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People as Props: New Fad or Old Habit?

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People as Props: New Fad or Old Habit?

By: Maggi Quigley

Swirling media coverage and frenzied social justice bloggers alike have been given many an addition these past few months to their crusade of questioning and critiquing using people of a specific group as a prop in performance art. While some artists are intending on helping communities, others are alleged to be exploiting them just for the purpose of gaining coverage and notoriety. Whatever the reason, this practice has been used in politics for years, and has now just resurfaced and become the forefront of discussion.

Miley Cyrus is possibly the most notable for the use of people as props. Many groups have said she is exploiting black culture on her rise to the top. However, another demographic feels slighted as well. Little people that Cyrus hired to perform as bears in her now infamous Video Music Awards performance, and also in her New Years Eve performance, have spoken out.

Hollis Jane, a 24 year old back up dancer for the VMAs, posted on her blog an open letter to the pop star. Jane wrote, “I will never forget that performance because it is what forced me to draw my personal line in the sand. After our first dress rehearsal in the costumes with the crew, publicists, performers etc watching us, I walked out of the Barclay Center shaking and crying… I was being stared and laughed at for all of the wrong reasons. I was being looked at as a prop…as something less than human.”

She continued on a sobering note, “If the little person community continues to do performances like this, it is my belief that we will continue to only receive maybe 2 percent of the auditions and opportunities of our average sized friends. Society will think we’re OK with being laughed at because we still continue to do things that allow them to laugh at us or look at us as props.”

As stated previously, the 20 year old popstar is accused of appropriating black culture to garner attention in the media. In an interview with E Online, Cyrus was quick to dispel such an idea, saying “I’m from one of the wealthiest counties in America. I know what I am. But I also know what I like to listen to…I would never think about the color of my dancers, like, ‘Ooh, that might be controversial.'”

However many do not agree with her statement. One outspoken advocate against Cyrus, Jodi Rosen, said on Vulture that “Cyrus is annexing working-class black ‘ratchet’ culture, the potent sexual symbolism of black female bodies, to the cause of her reinvention: her transformation from squeaky-clean Disney-pop poster girl to grown-up hipster-provocateur. (Want to wipe away the sickly-sweet scent of the Magic Kingdom? Go slumming in a black strip club.) Cyrus may indeed feel a cosmic connection to Lil’ Kim and the music of “the hood.” But the reason that these affinities are coming out now, at the VMAs and elsewhere, is because it’s good for business.”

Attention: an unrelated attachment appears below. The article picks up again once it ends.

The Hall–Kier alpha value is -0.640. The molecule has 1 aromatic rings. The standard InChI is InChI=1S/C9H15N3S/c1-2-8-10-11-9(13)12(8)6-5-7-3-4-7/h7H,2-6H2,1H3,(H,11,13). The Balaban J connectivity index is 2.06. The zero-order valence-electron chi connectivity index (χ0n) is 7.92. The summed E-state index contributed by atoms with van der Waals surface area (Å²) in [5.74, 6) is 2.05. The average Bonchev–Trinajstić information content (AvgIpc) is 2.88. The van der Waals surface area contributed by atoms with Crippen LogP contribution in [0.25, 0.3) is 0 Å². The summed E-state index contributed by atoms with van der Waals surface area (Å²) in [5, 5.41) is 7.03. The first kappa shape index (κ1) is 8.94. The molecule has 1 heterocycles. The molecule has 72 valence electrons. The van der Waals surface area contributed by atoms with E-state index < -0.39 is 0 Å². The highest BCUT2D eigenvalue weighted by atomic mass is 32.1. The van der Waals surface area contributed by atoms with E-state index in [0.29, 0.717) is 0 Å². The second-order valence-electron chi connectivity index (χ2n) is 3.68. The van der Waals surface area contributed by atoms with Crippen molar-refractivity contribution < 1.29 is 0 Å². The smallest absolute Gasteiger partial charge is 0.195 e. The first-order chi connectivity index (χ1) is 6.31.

But Cyrus isn’t the only one accused of using people and identities as props. Macklemore and Ryan Lewis have earned many an opinion piece online about their mass marriage, activists stating that participants’ sexuality was used as a prop.

President Obama has even caught some heat in the past week, accused of “exploiting Americans for the political fight” in his State of the Union speech. Aaron Hoddinott, writer for Capitalist Creations, a website designed for entrepreneurs, stated, “from a war hero, to a gay professional athlete, to a pizza boy, Washington politicians used various people as props in the 2014 State of the Union address.” Hoddinott continued, “Washington elitists seem to think it is okay to use people who have gone through tough times or displayed bravery to make a political point, or advanced their own agenda. It’s sad. It was very imperialistic, nothing more than showmanship.”

As part of political campaigns, several hardworking Americans are featured each round and attached to certain issues (anyone remember ‘Joe the Plumber?’). Nick Gillespie, writer for Time Magazine, wrote on this issue, addressing the newest American being used as a “political prop,” U.S. Army Ranger Sgt. First Class Cory Remsburg, injured while serving in Afghanistan. Gillespie writes, “Remsburg’s sacrifice is plain to see: He has a long, visible scar on his head and, the president explained, he ‘is still blind in one eye’ and ‘still struggles on his left side.’ Regardless of political affiliation and ideological positioning, all Americans can appreciate Remsburg’s willingness to serve while questioning whether President Obama is right to use such a soldier as an applause line in a political speech.”

However it is spun, society is still dictating whether or not the use of people as props is acceptable in some cases, and exploitative in others. Discussions have sprung up, but the results are unclear; only time will tell if this trend in entertainment and politics is any less than objectifying.

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